The White House is considering a sharp break from 45 years of U.S. agriculture policy by curtailing farm "marketing orders" that allow growers to restrict the flow of certain fruits, nuts and specialty crops to market, according to administration officials.

Advocates of such a move say it would mean lower consumer prices and demonstrate President Reagan's commitment to free-market principles he has long espoused. But it is strongly opposed by Agriculture Secretary John R. Block and some of the nation's most powerful farm cooperatives and agricultural blocs.

Since the early days of the administration, marketing orders have been a flash point of internal debate, but this is the first time the issue has gone to Reagan as an overall policy question. The debate, which has reached Cabinet level, centers on whether Reagan should discard a longstanding government protection for farmers to show that the free market works better.

At issue are 11 federally approved marketing orders that allow farmers to determine who can grow the crops, how much they can ship and when. Affected by these restrictions are lemons and navel and valencia oranges from California and Arizona, tart cherries, almonds, walnuts, filberts, raisins, prunes, hops and spearmint oil.

In some cases, the entire crop is covered while, in others, the restrictions are limited to geographic areas.

These marketing orders became controversial in 1981 when tons of navel oranges were kept off the market and fed to cattle or left to rot as the result of quotas set each week by an industry-dominated panel that has the government's blessing.

Such marketing orders have been defended for years as a method to stabilize supplies and prices, but critics claim it is sophisticated price-fixing that interferes with free markets and results in higher costs to consumers.

One of the leading critics has been David A. Stockman, director of the Office of Management and Budget, whose staff sought unsuccessfully in the last two years to challenge marketing orders for specific crops. However, OMB has lost most of those internal battles to the Agriculture Department, which oversees the orders.

The broader issue will soon be coming to Reagan's attention. A series of options on marketing orders was debated recently at a meeting of the Cabinet Council on Food and Agriculture, and a "decision memo" is expected to reach the Oval Office within a week or so, administration officials said.

These officials said one option discussed would be to announce that OMB and Agriculture will no longer approve restrictions on who can grow and ship crops, as now exist in the 11 marketing orders. Without federal backing, it is expected that these restrictions would collapse and a freer market in these crops would prevail.

This option of dropping federal backing for marketing orders is backed by Stockman and other free-market advocates in the administration. They say it would be "decisive action" showing that Reagan is a believer in "economic freedom."

According to administration officials, dropping federal sanction of restrictive provisions in the 11 marketing orders would not require congressional approval. Other aspects of marketing orders governing grading, promotion and packaging of crops would be unaffected if Reagan took this option, officials said. In addition, some growers could voluntarily set their own quotas.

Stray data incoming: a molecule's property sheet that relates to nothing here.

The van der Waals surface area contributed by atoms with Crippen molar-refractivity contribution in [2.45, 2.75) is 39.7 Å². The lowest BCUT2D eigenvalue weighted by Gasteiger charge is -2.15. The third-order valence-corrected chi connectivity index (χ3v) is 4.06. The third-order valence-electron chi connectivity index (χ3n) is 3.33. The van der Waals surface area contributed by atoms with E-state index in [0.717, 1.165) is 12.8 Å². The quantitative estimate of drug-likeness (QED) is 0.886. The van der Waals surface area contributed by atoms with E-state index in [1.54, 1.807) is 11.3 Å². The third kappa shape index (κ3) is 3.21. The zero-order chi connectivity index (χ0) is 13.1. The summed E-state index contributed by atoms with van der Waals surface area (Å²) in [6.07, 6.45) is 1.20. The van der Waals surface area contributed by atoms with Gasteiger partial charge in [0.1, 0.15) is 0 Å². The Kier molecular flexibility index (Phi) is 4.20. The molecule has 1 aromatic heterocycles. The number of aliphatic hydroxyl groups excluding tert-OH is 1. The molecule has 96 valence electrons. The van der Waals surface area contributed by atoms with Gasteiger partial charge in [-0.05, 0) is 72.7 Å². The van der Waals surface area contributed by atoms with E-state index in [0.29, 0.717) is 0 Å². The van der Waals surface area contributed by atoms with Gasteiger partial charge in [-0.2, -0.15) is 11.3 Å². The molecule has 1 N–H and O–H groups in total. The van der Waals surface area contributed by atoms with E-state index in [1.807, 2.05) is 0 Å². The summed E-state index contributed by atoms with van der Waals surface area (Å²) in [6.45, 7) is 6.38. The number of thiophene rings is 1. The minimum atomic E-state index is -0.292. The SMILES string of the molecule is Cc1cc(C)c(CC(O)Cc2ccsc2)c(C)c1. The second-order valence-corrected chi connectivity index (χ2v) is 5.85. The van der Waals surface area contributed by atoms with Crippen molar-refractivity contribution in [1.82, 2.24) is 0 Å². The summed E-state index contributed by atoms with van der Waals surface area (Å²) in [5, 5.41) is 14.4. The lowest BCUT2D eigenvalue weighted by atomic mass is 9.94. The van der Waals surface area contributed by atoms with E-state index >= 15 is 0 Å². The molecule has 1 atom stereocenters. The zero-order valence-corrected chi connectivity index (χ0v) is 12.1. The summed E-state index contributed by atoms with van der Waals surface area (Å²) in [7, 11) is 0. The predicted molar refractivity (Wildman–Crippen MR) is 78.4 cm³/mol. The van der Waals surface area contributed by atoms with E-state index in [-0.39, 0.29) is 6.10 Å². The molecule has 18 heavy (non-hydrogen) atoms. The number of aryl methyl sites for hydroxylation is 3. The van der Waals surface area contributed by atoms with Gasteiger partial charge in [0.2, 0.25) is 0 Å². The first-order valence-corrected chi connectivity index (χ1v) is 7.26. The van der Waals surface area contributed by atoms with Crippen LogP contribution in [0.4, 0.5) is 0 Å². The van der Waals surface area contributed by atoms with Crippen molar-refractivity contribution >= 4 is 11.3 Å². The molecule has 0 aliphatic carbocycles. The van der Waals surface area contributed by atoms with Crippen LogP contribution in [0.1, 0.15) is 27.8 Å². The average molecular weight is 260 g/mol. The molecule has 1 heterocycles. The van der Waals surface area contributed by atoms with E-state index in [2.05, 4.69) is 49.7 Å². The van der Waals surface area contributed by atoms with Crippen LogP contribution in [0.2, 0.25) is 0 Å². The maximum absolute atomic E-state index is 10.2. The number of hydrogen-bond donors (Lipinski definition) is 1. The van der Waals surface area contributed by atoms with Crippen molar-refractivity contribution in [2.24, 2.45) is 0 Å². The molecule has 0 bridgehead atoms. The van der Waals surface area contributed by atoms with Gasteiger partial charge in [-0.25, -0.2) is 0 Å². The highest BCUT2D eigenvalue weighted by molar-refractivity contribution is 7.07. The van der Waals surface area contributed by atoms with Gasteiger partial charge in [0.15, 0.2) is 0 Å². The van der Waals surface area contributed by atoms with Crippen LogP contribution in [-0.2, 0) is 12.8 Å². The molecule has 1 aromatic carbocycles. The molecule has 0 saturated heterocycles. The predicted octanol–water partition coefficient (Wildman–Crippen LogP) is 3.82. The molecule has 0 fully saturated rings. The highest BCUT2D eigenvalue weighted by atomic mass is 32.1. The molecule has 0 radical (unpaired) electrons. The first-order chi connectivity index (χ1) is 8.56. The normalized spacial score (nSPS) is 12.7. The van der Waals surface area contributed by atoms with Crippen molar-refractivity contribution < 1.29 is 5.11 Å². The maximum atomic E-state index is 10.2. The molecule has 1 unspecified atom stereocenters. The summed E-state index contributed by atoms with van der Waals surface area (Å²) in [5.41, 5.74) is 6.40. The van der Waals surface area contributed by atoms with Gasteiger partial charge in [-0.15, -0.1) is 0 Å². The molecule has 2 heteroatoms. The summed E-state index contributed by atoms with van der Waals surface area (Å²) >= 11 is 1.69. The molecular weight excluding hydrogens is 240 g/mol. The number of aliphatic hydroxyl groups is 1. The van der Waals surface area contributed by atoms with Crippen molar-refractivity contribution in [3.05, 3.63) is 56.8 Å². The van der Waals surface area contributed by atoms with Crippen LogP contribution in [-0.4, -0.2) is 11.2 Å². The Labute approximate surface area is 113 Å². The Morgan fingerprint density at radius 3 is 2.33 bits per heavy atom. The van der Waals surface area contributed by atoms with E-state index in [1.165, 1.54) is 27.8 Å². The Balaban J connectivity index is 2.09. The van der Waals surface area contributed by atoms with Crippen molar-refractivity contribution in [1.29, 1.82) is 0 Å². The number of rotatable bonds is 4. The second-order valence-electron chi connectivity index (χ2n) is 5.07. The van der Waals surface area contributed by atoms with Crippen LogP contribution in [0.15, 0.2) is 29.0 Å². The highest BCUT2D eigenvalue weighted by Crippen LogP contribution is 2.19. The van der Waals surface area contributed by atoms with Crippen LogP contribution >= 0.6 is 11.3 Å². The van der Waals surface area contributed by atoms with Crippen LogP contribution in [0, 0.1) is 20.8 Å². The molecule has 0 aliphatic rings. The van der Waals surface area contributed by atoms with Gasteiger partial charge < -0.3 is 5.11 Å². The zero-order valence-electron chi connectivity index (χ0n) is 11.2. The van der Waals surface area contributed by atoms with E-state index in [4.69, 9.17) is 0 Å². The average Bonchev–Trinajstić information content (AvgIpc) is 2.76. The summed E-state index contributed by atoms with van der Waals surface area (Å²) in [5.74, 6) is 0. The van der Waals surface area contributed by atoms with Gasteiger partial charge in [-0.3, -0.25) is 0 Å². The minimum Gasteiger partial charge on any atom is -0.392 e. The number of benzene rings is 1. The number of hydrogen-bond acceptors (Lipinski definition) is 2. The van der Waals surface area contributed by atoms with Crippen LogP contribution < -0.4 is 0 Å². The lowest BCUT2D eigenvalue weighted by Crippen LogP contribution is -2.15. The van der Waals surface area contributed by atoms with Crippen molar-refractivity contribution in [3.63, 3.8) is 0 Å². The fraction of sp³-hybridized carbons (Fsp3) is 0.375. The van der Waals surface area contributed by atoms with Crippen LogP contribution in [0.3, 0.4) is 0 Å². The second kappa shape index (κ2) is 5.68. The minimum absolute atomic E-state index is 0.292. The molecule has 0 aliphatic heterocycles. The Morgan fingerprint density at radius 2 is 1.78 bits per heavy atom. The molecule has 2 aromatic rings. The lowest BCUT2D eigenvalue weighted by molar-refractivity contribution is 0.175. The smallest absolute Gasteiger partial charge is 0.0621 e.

A second option discussed at the Cabinet council meeting would be to retain the existing system. This option is supported by Block and others who fear that curtailing market orders would set off a furor among powerful farm interests and possibly erode Reagan's political standing among farmers.

Administration sources said that the president will be offered both options and that it is not certain which he will choose. A third option--asking Congress to eliminate the restrictive marketing orders--is not expected to be pursued.

Marketing orders, established in 1937, were designed to bring stability to farm prices that plummeted during the Great Depression. The orders were also intended to keep all fruit from being picked and sold at once, creating gluts and shortages.

Today, 47 marketing orders are in effect for fruits, vegetables and specialty crops with a 1980 farm value of $4.7 billion, according to administration officials. Total U.S. production of all varieties of commercial fruits, vegetables and specialty crops was valued at $12.4 billion at the farm in 1980.

But only 11 of the 47 marketing orders, covering crops with a value of $1.7 billion in 1980, contain restrictions on who can grow and ship them. Thus, Reagan's decision would affect about 14 percent of U.S. production of these crops, officials said.

The restrictive marketing orders were first scrutinized by Vice President Bush's Task Force on Regulatory Relief, and the Department of Agriculture later did an economic study of them that led to new guidelines. But these made only minor changes, and Block has told growers that the administration has a commitment to the orders.

But Stockman and other free-market advocates are still pressing for change. Should Reagan withdraw federal support for restrictive provisions in the marketing orders, "It would be the most dramatic step in 20 or 30 years to roll back this whole pattern of government protection of agribusiness," said Fred L. Smith Jr., a lobbyist for the Council for a Competitive Economy, a private group promoting free-market principles.

Reagan would get some unusual allies if he curtailed the marketing orders. Some consumer groups would welcome the move, but it would be opposed by some powerful citrus cooperatives such as Sun kist.